Punk No More: 30 Years of Incentive

But for musician and recording engineer Scott Henderson, the music will never die

“Then punk rock came along and it was okay to be a weirdo. It was encouraged to be a weirdo,” says Scott Henderson.

But for musician and recording engineer Scott Henderson, the music will never die

For all of Victoria’s old-world façade, the city has always kept a vibrant, cutting-edge beat when it comes to music. This was especially true during the punk and new wave explosion of the late 1970s — and right there at the beginning was local musician and recording engineer Scott Henderson with his trusty four-track tape machine.

Life has a strange way of setting people on the course they are meant to take, and for Henderson the signposts were almost fatal. As a teenager and part of the school photo club, Henderson was taking pictures of his friends dressed in full military garb.

“I was taking all of these pictures of my friend with his gas mask on and pointing the rifle at me, not knowing that it was loaded and the safety was off.”

It was another friend, however, who had never held a gun before who asked to hold it when it discharged, shooting Henderson in the chest. “I was lucky that they had a brand new chest surgeon they were showing around Vic General that day when they rolled me in.” He lived, but ended up losing a lung in the process.

“I really wanted to join the RCAF more than anything, but there is no way you can be in the air force with one lung, so the obvious decision was to become a musician.”

Unfortunately, cover bands were the order of the day in the early ’70s, and if you weren’t willing to get up there and play four sets a night of Top-40 hits, you weren’t going to get any gigs. Outcast by the mainstream for being a rock musician and outcast by other musicians for wanting to play original music, Henderson had trouble finding anywhere to fit in.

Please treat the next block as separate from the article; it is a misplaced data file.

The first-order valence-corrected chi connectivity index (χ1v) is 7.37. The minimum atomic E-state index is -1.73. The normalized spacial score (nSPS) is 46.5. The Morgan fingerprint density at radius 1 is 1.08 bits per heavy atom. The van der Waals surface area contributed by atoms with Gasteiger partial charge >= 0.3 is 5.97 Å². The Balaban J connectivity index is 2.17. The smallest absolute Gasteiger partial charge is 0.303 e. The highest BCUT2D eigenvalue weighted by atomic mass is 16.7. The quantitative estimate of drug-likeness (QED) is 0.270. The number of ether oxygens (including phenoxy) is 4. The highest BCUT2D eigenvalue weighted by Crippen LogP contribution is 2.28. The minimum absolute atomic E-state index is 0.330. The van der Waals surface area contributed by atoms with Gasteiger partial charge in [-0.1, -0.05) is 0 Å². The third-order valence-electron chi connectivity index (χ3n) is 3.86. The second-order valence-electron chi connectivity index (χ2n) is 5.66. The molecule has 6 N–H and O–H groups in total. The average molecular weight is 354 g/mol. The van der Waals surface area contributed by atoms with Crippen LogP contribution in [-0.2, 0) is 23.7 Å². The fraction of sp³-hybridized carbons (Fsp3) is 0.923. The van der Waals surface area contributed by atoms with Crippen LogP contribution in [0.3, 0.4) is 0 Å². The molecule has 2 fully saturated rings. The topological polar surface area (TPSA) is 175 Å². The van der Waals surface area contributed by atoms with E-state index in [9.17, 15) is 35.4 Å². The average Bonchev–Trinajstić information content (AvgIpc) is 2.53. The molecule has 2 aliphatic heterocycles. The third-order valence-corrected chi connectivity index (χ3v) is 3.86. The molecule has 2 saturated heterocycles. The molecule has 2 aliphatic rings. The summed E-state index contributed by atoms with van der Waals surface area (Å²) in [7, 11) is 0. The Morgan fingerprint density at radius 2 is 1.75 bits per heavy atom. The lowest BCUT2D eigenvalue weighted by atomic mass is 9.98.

“Then punk rock came along and it was okay to be a weirdo. It was encouraged to be a weirdo.”

Now instead of dreaming of rocking out with tight pants and feathered hair, kids saw a new way to vent all their aggressions. While still playing in cover bands, Henderson borrowed a friend’s Tascam 3340 machine to record at a practice space in central Saanich and started to get into four-track recording techniques.

“My friend, Malcolm Dew Jones, and I . . . bought a half-inch, four-track tape machine. It was the size of a bank vault and weighed about the same. We got a cheesy mixing board and some cheesy mics and I built this studio in the basement of my house at 306 Vancouver Street; a house I shared with a bunch of local punk rockers.” Notably, local speed punk legends, The Neos, recorded the vocals for their first record in that living room.